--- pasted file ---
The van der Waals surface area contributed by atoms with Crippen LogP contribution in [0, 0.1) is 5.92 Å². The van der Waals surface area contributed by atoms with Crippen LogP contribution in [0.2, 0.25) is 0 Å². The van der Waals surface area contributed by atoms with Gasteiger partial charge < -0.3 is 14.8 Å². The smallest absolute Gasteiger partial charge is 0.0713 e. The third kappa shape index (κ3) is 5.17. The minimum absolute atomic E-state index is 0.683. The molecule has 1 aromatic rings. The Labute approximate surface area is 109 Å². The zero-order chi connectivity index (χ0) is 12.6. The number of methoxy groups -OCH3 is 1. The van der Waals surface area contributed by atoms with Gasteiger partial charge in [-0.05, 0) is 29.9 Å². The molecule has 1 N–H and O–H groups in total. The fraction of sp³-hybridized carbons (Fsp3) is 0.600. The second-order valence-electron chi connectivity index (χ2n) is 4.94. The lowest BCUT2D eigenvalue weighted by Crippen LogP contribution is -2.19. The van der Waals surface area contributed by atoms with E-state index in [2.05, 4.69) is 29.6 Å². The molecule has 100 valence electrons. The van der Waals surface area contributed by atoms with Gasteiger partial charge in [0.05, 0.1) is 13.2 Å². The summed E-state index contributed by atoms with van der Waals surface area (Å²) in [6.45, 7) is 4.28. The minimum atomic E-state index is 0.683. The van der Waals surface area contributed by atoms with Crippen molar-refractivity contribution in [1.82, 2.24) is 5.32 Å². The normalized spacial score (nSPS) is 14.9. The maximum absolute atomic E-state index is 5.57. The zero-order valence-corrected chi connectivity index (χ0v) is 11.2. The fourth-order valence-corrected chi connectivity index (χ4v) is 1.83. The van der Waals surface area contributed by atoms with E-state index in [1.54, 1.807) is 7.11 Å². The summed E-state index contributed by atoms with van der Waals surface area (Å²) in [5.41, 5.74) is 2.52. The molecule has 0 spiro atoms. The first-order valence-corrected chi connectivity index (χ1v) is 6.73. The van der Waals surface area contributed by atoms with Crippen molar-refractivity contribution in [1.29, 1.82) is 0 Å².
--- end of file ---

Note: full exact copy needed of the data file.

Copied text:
The van der Waals surface area contributed by atoms with Crippen LogP contribution in [0, 0.1) is 5.92 Å². The van der Waals surface area contributed by atoms with Crippen LogP contribution in [0.2, 0.25) is 0 Å². The van der Waals surface area contributed by atoms with Gasteiger partial charge < -0.3 is 14.8 Å². The smallest absolute Gasteiger partial charge is 0.0713 e. The third kappa shape index (κ3) is 5.17. The minimum absolute atomic E-state index is 0.683. The molecule has 1 aromatic rings. The Labute approximate surface area is 109 Å². The zero-order chi connectivity index (χ0) is 12.6. The number of methoxy groups -OCH3 is 1. The van der Waals surface area contributed by atoms with Gasteiger partial charge in [-0.05, 0) is 29.9 Å². The molecule has 1 N–H and O–H groups in total. The fraction of sp³-hybridized carbons (Fsp3) is 0.600. The second-order valence-electron chi connectivity index (χ2n) is 4.94. The lowest BCUT2D eigenvalue weighted by Crippen LogP contribution is -2.19. The van der Waals surface area contributed by atoms with E-state index in [2.05, 4.69) is 29.6 Å². The molecule has 100 valence electrons. The van der Waals surface area contributed by atoms with Gasteiger partial charge in [0.05, 0.1) is 13.2 Å². The summed E-state index contributed by atoms with van der Waals surface area (Å²) in [6.45, 7) is 4.28. The minimum atomic E-state index is 0.683. The van der Waals surface area contributed by atoms with Crippen molar-refractivity contribution in [1.82, 2.24) is 5.32 Å². The normalized spacial score (nSPS) is 14.9. The maximum absolute atomic E-state index is 5.57. The zero-order valence-corrected chi connectivity index (χ0v) is 11.2. The fourth-order valence-corrected chi connectivity index (χ4v) is 1.83. The van der Waals surface area contributed by atoms with E-state index in [1.54, 1.807) is 7.11 Å². The summed E-state index contributed by atoms with van der Waals surface area (Å²) in [5.41, 5.74) is 2.52. The molecule has 0 spiro atoms. The first-order valence-corrected chi connectivity index (χ1v) is 6.73. The van der Waals surface area contributed by atoms with Crippen molar-refractivity contribution in [1.29, 1.82) is 0 Å².